## Monday, 12 January 2009

### Data/Object Anti-Symmetry

I’ve been reading Robert Martin’s book Clean Code. This is an important book because, almost uniquely, it tries to improve the quality of software from the bottom up. It doesn’t tell you how to improve your system design or management processes; it tells you, for example, how to lay out your code.

It’s not perfect, though. Some of the examples are unconvincing – Dave Cleal has already written about one poor example. I want to focus on another.

Chapter 6 Objects and Data Structures has a section entitled Data/Object Anti-Symmetry that argues that a procedural style of programming, where the data structure is separate from the functions that act on the structure, is sometimes more appropriate than an object-oriented style, where data is hidden behind interfaces. Taken at face value this is undoubtedly true, and Uncle Bob goes on to discuss the very common and frequently justifiable case of Data Transfer Objects. The specific anti-symmetry claim (pg 101) is:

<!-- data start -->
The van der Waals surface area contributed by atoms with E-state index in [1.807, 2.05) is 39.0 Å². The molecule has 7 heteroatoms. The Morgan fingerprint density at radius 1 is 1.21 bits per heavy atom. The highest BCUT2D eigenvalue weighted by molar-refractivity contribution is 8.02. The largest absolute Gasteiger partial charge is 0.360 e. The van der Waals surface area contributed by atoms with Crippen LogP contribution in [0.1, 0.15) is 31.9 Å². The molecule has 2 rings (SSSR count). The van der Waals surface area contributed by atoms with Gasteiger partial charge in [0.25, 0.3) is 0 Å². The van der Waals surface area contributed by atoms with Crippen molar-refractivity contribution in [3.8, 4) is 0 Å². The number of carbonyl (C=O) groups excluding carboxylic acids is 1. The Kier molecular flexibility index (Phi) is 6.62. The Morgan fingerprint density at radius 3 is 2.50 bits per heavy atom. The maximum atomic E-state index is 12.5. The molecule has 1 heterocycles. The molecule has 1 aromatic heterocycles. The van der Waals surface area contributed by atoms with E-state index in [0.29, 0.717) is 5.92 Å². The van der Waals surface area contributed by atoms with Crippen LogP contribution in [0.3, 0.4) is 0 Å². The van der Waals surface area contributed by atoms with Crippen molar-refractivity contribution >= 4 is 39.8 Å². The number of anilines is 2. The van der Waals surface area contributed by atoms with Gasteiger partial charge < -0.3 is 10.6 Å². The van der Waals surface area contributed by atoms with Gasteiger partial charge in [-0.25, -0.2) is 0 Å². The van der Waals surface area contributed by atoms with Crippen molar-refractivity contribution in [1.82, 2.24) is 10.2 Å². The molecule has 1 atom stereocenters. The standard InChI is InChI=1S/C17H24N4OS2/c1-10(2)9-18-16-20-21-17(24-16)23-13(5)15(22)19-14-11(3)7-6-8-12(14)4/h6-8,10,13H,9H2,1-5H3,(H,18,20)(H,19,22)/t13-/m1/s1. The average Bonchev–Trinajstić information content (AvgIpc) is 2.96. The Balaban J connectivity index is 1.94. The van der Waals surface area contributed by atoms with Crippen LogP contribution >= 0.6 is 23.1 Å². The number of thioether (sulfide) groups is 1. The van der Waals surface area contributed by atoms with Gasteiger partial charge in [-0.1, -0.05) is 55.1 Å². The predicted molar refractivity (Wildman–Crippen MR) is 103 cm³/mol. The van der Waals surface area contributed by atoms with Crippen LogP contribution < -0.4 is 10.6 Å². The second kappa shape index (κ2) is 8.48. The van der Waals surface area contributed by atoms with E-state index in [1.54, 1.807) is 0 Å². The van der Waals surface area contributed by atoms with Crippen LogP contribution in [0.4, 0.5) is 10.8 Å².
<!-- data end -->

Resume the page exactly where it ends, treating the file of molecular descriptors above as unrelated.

Objects expose behavior and hide data. This makes it easy to add new kinds of objects without changing existing behaviors. It also makes it hard to add new behaviors to existing objects. Data structures expose data and have no significant behavior. This makes it easy to add new behaviors to existing data structures but makes it hard to add new data structures to existing functions.